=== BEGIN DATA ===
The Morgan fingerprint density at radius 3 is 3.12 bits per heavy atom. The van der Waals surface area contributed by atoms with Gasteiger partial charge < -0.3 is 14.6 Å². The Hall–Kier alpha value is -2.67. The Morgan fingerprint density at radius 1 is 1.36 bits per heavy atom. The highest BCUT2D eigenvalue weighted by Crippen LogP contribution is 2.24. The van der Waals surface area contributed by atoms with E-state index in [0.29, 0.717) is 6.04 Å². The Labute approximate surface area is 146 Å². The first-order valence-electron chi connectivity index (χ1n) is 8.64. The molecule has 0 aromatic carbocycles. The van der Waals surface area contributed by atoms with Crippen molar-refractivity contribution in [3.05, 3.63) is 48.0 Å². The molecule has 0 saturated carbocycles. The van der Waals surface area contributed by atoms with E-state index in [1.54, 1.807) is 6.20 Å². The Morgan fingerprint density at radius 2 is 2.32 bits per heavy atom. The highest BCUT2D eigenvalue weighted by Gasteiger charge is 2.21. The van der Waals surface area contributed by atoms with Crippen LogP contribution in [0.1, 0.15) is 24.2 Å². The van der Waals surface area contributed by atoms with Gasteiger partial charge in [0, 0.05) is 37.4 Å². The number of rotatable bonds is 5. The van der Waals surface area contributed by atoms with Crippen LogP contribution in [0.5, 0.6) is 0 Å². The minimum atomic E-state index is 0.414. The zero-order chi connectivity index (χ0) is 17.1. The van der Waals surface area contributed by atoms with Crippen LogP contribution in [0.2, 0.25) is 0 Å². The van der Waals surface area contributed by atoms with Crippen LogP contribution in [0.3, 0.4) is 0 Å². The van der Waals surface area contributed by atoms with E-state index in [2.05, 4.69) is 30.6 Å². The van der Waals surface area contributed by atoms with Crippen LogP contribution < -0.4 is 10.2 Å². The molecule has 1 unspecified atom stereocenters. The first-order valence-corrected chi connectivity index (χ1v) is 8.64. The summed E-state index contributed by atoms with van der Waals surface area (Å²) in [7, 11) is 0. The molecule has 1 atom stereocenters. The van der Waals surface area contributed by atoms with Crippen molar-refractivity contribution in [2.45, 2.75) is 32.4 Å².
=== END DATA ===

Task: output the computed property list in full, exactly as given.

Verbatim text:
The Morgan fingerprint density at radius 3 is 3.12 bits per heavy atom. The van der Waals surface area contributed by atoms with Gasteiger partial charge < -0.3 is 14.6 Å². The Hall–Kier alpha value is -2.67. The Morgan fingerprint density at radius 1 is 1.36 bits per heavy atom. The highest BCUT2D eigenvalue weighted by Crippen LogP contribution is 2.24. The van der Waals surface area contributed by atoms with E-state index in [0.29, 0.717) is 6.04 Å². The Labute approximate surface area is 146 Å². The first-order valence-electron chi connectivity index (χ1n) is 8.64. The molecule has 0 aromatic carbocycles. The van der Waals surface area contributed by atoms with Crippen molar-refractivity contribution in [3.05, 3.63) is 48.0 Å². The molecule has 0 saturated carbocycles. The van der Waals surface area contributed by atoms with E-state index in [1.54, 1.807) is 6.20 Å². The Morgan fingerprint density at radius 2 is 2.32 bits per heavy atom. The highest BCUT2D eigenvalue weighted by Gasteiger charge is 2.21. The van der Waals surface area contributed by atoms with Crippen LogP contribution in [0.1, 0.15) is 24.2 Å². The van der Waals surface area contributed by atoms with Gasteiger partial charge in [0, 0.05) is 37.4 Å². The number of rotatable bonds is 5. The van der Waals surface area contributed by atoms with Crippen LogP contribution in [0.5, 0.6) is 0 Å². The minimum atomic E-state index is 0.414. The zero-order chi connectivity index (χ0) is 17.1. The van der Waals surface area contributed by atoms with Crippen LogP contribution in [0.2, 0.25) is 0 Å². The van der Waals surface area contributed by atoms with Crippen LogP contribution in [0.3, 0.4) is 0 Å². The van der Waals surface area contributed by atoms with E-state index in [2.05, 4.69) is 30.6 Å². The van der Waals surface area contributed by atoms with Crippen LogP contribution < -0.4 is 10.2 Å². The molecule has 1 unspecified atom stereocenters. The first-order valence-corrected chi connectivity index (χ1v) is 8.64. The summed E-state index contributed by atoms with van der Waals surface area (Å²) in [7, 11) is 0. The molecule has 1 atom stereocenters. The van der Waals surface area contributed by atoms with Crippen molar-refractivity contribution in [2.45, 2.75) is 32.4 Å².